THE ROLE OF IL-17RA- AND IL-17RC-DEPENDENT SIGNALS ON NON-HEMATOPOIETIC CELLS IN SHAPING THE HOST IMMUNE RESPONSES DURING CHLAMYDIA RESPIRATORY TRACT INFECTION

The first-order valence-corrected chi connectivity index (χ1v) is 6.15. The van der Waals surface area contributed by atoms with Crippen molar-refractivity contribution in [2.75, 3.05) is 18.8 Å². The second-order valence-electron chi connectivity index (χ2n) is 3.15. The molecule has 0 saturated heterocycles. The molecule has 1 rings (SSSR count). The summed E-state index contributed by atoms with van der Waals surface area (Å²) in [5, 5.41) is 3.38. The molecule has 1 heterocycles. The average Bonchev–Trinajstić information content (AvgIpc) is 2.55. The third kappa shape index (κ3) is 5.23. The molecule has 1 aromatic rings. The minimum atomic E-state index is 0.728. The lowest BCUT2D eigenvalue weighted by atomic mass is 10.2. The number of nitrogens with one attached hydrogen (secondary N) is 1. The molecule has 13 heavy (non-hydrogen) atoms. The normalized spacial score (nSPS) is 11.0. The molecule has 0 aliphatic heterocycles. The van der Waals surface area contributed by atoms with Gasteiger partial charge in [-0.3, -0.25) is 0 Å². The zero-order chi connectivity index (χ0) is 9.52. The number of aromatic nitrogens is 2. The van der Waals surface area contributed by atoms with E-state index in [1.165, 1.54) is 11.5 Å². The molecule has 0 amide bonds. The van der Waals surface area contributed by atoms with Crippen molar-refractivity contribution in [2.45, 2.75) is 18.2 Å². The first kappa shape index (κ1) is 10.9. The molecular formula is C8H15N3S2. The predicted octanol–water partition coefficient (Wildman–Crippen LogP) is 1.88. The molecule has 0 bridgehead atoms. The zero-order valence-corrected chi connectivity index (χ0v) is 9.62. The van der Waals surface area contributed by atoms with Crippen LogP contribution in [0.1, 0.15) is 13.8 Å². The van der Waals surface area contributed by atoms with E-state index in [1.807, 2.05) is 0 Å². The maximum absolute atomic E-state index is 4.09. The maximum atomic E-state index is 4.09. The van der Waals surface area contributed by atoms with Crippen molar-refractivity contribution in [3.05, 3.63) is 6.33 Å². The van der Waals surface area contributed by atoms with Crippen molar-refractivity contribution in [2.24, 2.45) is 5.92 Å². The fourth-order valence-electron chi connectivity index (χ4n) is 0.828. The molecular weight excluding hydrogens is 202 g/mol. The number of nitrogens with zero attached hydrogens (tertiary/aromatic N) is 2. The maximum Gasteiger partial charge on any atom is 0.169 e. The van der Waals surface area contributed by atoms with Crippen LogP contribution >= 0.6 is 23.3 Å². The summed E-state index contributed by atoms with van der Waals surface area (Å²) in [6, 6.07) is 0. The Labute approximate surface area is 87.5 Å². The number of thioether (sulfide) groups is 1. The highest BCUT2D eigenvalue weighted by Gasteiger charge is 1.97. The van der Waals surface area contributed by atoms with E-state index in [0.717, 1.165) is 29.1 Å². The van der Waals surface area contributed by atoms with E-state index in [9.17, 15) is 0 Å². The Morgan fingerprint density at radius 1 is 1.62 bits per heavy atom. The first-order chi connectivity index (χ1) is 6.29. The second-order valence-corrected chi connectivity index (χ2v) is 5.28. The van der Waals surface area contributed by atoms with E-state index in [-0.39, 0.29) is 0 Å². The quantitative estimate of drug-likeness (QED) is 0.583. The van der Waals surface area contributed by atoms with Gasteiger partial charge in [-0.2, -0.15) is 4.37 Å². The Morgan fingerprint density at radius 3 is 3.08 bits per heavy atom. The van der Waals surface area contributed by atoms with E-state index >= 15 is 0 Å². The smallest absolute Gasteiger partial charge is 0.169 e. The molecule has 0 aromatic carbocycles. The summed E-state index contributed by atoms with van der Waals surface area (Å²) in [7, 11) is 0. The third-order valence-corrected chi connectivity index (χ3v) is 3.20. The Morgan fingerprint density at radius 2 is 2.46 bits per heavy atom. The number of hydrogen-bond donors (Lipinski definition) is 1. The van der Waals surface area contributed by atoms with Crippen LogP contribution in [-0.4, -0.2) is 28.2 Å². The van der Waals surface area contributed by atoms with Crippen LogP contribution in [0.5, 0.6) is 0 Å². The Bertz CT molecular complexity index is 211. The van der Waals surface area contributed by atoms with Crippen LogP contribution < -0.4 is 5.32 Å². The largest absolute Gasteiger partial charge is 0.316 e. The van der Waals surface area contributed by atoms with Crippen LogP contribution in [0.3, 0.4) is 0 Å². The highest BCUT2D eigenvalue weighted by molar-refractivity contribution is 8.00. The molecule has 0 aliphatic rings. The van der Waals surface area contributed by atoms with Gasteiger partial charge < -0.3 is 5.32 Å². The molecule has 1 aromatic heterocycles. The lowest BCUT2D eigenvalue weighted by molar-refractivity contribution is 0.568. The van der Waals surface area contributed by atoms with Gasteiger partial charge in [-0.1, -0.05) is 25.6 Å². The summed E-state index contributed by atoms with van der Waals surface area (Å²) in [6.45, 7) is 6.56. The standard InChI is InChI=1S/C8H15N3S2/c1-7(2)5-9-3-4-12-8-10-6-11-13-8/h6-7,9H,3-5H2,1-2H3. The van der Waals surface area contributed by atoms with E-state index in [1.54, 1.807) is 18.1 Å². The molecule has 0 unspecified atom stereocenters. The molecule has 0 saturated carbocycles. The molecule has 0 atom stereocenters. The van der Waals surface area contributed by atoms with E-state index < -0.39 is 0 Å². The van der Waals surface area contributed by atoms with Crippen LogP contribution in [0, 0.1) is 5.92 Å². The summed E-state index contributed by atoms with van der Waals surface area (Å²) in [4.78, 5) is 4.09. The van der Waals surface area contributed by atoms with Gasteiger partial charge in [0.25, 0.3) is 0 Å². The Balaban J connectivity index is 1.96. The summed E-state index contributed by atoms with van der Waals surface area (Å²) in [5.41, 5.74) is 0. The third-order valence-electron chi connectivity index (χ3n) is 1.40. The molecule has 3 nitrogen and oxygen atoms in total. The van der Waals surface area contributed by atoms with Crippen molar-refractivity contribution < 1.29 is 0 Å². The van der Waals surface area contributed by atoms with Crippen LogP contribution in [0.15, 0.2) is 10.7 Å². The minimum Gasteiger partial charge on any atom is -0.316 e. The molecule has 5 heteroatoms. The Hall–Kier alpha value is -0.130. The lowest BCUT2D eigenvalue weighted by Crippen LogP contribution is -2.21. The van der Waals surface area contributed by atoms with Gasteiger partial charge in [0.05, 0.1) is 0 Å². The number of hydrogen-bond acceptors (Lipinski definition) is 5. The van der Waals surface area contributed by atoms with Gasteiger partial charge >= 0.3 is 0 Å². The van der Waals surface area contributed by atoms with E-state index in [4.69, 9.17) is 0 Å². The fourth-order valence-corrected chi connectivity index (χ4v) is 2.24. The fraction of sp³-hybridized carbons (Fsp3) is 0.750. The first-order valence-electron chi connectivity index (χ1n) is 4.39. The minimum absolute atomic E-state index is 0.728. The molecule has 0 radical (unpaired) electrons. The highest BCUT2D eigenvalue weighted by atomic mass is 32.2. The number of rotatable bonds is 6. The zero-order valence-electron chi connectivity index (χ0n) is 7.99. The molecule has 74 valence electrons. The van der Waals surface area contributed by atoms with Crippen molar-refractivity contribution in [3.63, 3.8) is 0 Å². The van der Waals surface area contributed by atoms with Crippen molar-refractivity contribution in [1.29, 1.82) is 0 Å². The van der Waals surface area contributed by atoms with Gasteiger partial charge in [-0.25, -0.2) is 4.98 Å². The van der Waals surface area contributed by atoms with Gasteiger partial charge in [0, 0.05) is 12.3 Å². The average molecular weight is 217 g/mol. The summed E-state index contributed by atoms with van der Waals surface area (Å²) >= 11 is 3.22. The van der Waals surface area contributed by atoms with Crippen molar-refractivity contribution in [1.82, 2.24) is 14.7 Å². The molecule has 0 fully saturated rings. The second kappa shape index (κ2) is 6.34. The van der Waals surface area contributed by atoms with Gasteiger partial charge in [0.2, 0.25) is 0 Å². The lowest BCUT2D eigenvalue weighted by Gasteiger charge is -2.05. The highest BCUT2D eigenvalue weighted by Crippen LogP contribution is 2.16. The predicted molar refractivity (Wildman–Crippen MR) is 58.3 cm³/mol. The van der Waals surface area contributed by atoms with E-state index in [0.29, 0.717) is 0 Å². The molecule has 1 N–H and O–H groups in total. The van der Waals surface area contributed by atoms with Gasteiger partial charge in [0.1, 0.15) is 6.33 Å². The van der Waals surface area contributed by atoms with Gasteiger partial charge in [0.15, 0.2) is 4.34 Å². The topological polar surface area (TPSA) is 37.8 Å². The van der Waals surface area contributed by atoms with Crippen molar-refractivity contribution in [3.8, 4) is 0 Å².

The role of IL-17-family cytokines and their receptor-mediated signaling in host defense is complex. During my graduate study, I investigated the specific role of non-hematopoietic IL-17 receptor A (IL-17RA) and IL-17RC in controlling bacterial replication and host immune responses to intracellular Chlamydia infection in vitro and in vivo. A series of in vitro studies using mouse embryonic fibroblasts (MEFs) revealed that exogenous IL-17A, IL-17C, or IL-17E do not have inhibitory effects on intracellular Chlamydia replication in in MEFs. However, endogenous IL-17A is required to control Chlamydia replication as loss of IL-17RA in MEFs results in heightened bacterial burden. While Chlamydia infection stimulated production of cytokines and chemokines in MEFs, including IL-1α, IL-1β, IL-6, TNF, IL-10, IL-22, CXCL1, CCL3, CXCL2, TSLP, and GM-CSF, the cytokine profile was markedly altered in IL-17R-unresponsive MEFs, particularly in IL-17RA-knockout (KO) MEFs. In parallel with in vitro studies, bone marrow chimeric (BMC) mice were constructed using IL-17RAKO and IL-17RCKO mice as recipients for wild-type (WT) hematopoietic cells. Compared to WT-BMC mice, IL-17RAKO-BMC and IL-17RCKO-BMC mice displayed greater clinical disease upon respiratory Chlamydia infection, which was associated with significantly higher bacterial burden, enhanced rates of apoptosis, and heightened mononuclear cell infiltration in the lungs. A unique IL-17A-producing population with characteristic features of type 3 innate lymphoid cells (ILC3) was markedly induced in the BMC mice containing IL-17R-unresponsive tissue structure cells, particularly in IL-17RAKO-BMCs, indicating a relationship between IL-17RA and ILC3 induction in Chlamydia infection. Of interest, while IL-17RAKO-BMC mice displayed a type 17-biased immune profile, IL-17RCKO-BMC mice had enhanced type 1 immune responses compared to WT-BMC mice. Collectively, our results highlight an important role of non-hematopoietic IL-17RA and IL-17RC in host defense against Chlamydia infection and explicitly demonstrate distinct roles of IL-17RA and IL-17RC in tissue stromal cells in shaping host immune responses. To my knowledge, this is the first study in the Chlamydia research field that provides in-depth characterization of an animal model upon Chlamydia infection that will be useful in dissecting the nature of immunopathology associated with persistent Chlamydia infection.